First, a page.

Inkwell Guest: Shannon Kennedy

Today, another guest! Please welcome Shannon Kennedy!

Hi, Michelle. Thanks for inviting me. I’m glad to be here.

I write under two names, one for my mainstream western romances and another for my realistic or paranormal teen fiction. The kids around the family riding stable tease me and say I like them better because I use my “real” name for their books. One of my young adult novels won the Emerald City Opener which was quite an honor and I’m actually the contest chair for the Greater Seattle RWA chapter that puts on the contest and the Emerald City Writers Conference this year. So, why do I write western romances and young adult?

As a child, I loved to dream away the days in an old cherry tree on my family’s pony farm and frequently read books in the branches. When we visited my grandparents in Seattle, my grandfather introduced me to Louis L’Amour westerns and I absolutely adored the cowboys who rode through those pages. They fascinated me nearly as much as John Wayne did in his movies. So, when I began writing, it seemed like horses would gallop, trot and walk into my books. Today, those books are considered “westerns,” and I still like my cowboys and the women who love them. Oh, and you can’t go wrong with a great horse!

Meanwhile, my grandmother taught me to love romance – we used to walk from her house in Ballard to the nearest branch of the King County Library and check out as many books as we could carry home. I use a derivative of her name for my own romances – I know she’d love it. She always encouraged me to believe in my dreams. And so even if she’s not around to be the queen of pithy comments – they were better than her pot roast at Sunday dinners – Josie Malone still rides or should it be writes on!

Yesterday was terrific. My third mainstream western romance, A Woman’s Place came out from BookStrand and it already received its first review – a 5/5 from a reader. Here goes – Trailing a serial killer, Homicide Detective Beth Chambers finds herself thrust into 1888 Washington Territory where she encounters injured Rad Morgan, a town marshal who believes A Woman’s Place is behind her man. Now, Beth must save Rad’s life, apprehend the killer, and prove herself capable as a law officer.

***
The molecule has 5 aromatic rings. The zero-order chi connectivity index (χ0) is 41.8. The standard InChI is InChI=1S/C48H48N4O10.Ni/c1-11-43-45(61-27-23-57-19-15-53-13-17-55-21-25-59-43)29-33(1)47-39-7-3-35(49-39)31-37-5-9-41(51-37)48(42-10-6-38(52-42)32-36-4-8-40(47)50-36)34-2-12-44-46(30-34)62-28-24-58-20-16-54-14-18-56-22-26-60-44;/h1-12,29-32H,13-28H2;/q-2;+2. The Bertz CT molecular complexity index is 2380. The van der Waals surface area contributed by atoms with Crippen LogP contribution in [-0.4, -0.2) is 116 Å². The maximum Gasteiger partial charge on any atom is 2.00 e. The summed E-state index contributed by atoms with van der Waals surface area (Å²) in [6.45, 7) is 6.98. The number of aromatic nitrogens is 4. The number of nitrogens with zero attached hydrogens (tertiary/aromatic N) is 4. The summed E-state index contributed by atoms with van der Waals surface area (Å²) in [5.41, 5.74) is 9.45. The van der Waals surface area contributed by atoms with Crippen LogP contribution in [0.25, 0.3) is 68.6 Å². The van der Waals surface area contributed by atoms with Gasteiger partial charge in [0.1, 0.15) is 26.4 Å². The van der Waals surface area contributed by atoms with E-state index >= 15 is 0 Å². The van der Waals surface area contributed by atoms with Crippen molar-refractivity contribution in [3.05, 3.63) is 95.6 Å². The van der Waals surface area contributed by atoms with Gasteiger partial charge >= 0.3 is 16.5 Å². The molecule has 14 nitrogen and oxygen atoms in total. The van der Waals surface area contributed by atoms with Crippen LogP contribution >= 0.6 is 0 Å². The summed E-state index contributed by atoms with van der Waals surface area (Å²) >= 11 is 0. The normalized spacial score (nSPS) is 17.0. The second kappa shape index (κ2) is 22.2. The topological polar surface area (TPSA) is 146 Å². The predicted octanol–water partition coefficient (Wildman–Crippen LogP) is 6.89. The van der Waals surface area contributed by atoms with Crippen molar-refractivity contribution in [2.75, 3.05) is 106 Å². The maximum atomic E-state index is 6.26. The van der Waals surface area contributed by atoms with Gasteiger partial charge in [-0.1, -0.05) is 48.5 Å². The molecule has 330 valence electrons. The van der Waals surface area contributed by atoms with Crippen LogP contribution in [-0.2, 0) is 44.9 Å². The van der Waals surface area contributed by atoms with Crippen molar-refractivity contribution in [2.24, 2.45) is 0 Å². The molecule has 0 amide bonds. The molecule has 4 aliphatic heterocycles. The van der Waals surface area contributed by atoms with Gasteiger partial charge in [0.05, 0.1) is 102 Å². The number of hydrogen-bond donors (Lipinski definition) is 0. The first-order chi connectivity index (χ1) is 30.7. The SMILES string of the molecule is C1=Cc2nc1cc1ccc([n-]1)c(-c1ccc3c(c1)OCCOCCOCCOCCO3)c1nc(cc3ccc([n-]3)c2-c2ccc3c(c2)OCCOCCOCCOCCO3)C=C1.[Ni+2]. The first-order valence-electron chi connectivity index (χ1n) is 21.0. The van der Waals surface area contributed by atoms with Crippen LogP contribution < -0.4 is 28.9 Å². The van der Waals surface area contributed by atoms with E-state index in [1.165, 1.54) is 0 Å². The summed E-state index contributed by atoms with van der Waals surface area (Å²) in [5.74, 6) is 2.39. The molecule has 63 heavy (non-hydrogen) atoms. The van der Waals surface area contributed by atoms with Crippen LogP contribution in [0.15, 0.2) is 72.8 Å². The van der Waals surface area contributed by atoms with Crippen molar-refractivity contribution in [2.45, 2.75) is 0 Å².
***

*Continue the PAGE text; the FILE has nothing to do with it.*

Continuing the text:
As for writing young adult novels, I spend a lot of time with teens both at the family riding stable and as a substitute middle/high school teacher. I love hearing what they think and say – the books seemed to come about naturally out of both those venues. And of course, it’s always easy to find “beta” readers at the barn or the schools who are happy to tell me when I make a mistake and need to rewrite, sort of a “turnabout is fair play,” time.

I’m delighted that the Stewart Falls Cheerleaders found a home with Black Opal Publishing. I have a terrific cover and my own real puppy is on it. I still don’t know how we got him to hold still for the picture – he’s a whirling, horse-chasing, sister-puppy –attacking, cat-romping fellow at the best of times. But I have to admit that when he’s sleeping, he’s downright adorable. He loved our snow in January, but he does think that the cones I use to teach the kids to steer their horses are actually made for puppies.